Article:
Report of the Third Business Forum
Ramon Masià, president of the Plus Europe Association, started the event by thanking all the participants for their presence in the name of Plus Europe, also mentioning the organizations that have supported the creation of this forum. Afterwards, he introduced all the people present around the table putting special emphasis on Joanna Drake, presenter at the forum and director of Entrepreneurship and SMEs in the Directorate General at the Directorate-General for Internal Market, Industry, Entrepreneurship and SMEs of the European Commission.
Ms Drake dedicated a few words to explain that the most important thing for her is the contact with the audience and that she has brought a script in order not to get lost. After all, she said jokingly, we all are becoming increasingly lazy. She also thanked Ramon Masià for the invitation and the introduction. Ms Drake has visited Barcelona several times and assures how much she likes the city, as well as its people. In reference to the latter, making a comparison with the people of Malta, she said that she admires their sense of community, inspiration and the sense of achievement that she sees every time she visits Barcelona.
Ms Drake started her speech by expressing that, working for the SMEs on a European level, it is difficult to find ways to make a difference for them. What can the European authorities do for us? Europe needs to reinvent itself in accordance with the necessities that emanate from the European Union (EU). The European Commission thinks the following: in Europe we have to help one another – so what can we do for the SMEs? In order to tackle this question, the Small Business Act (SBA) was created in 2008, which served as line of action. After all, a point of reference was needed to create the cooperation that has been consolidated during those last years. The most important points were that companies should have access to funds, to their clients, but also that they should adopt a culture of working with the public authorities. Ms Drake a very important topic, which is to have a climate, a pleasant ecosystem, on a regional or state level, which leads companies to innovate, which provides incentives so that the ideas of individuals can sprout and grow. She emphasized that we compare ourselves a lot with the United States but that we are very distant from them in this sense. Our system scares entrepreneurs because it acts as a threat and not as a help.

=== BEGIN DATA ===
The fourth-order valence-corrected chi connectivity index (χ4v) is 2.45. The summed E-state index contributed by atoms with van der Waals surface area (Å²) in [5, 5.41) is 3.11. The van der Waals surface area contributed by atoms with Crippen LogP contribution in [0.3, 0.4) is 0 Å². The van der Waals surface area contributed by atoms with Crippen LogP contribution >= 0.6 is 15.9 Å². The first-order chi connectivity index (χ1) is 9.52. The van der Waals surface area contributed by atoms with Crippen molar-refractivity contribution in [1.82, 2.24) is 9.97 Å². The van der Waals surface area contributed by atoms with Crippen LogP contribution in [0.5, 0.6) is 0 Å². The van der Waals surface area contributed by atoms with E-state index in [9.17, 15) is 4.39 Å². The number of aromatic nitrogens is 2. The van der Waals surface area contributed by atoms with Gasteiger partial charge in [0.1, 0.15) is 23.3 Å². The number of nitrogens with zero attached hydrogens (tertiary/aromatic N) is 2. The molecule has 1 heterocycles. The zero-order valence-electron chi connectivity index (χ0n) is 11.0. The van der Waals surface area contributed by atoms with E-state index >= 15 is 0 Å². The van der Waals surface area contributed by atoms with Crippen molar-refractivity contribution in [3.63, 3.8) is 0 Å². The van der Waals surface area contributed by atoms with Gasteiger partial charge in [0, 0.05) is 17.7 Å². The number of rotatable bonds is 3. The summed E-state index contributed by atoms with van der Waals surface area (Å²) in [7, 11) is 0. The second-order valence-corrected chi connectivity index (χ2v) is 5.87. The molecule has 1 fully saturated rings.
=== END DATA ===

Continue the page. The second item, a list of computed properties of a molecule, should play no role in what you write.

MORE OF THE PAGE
In Drake‘s opinion, we have to concentrate on growth, which means to concentrate on Mr Juncker‘s priorities. Those priorities of the Commission’s President are based on the idea of letting the member states do what they can while the EU concentrates on what the former cannot. Another priority is the single digital market, which would help the companies to grow through digitalization. A lot of young people have great ideas because they’ve had high quality education, but they are unemployed and cannot get their ideas in the market. Digitalization could help in this sense. The third priority that was mentioned are the capital markets. Are we making sure that we have a free market that allows the capital to be accessible to those that need it? Ms Drake made a reference to a BBC documentary about China in which was shown that it is improbable that a similar level of innovation will be achieved because a democratic environment helps to incentivize free thought. The problem is that the current system holds back ideas and blocks the entry to the markets. Ms Drake expressed as well that the Action Plan launched in 2013, in combination with the recommendations the European institutions give to the member states, are helping SMEs to get easier access to funding.
Another aspect that was highlighted by the speaker is the concept of internationalization, congratulating Barcelona, a city highly developed in this sense. Furthermore, she spoke about the brand “Europe” which, in her opinion, should be promoted alongside the national brands. In relation to the free trade agreement that is being negotiated with the United States, Ms Drake assured that the Commission is trying to achieve possibilities for SMEs to enter the American market more easily. In this sense, she explained what the European Semester is and how is affects the recommendations the member states are receiving.
Questions and comments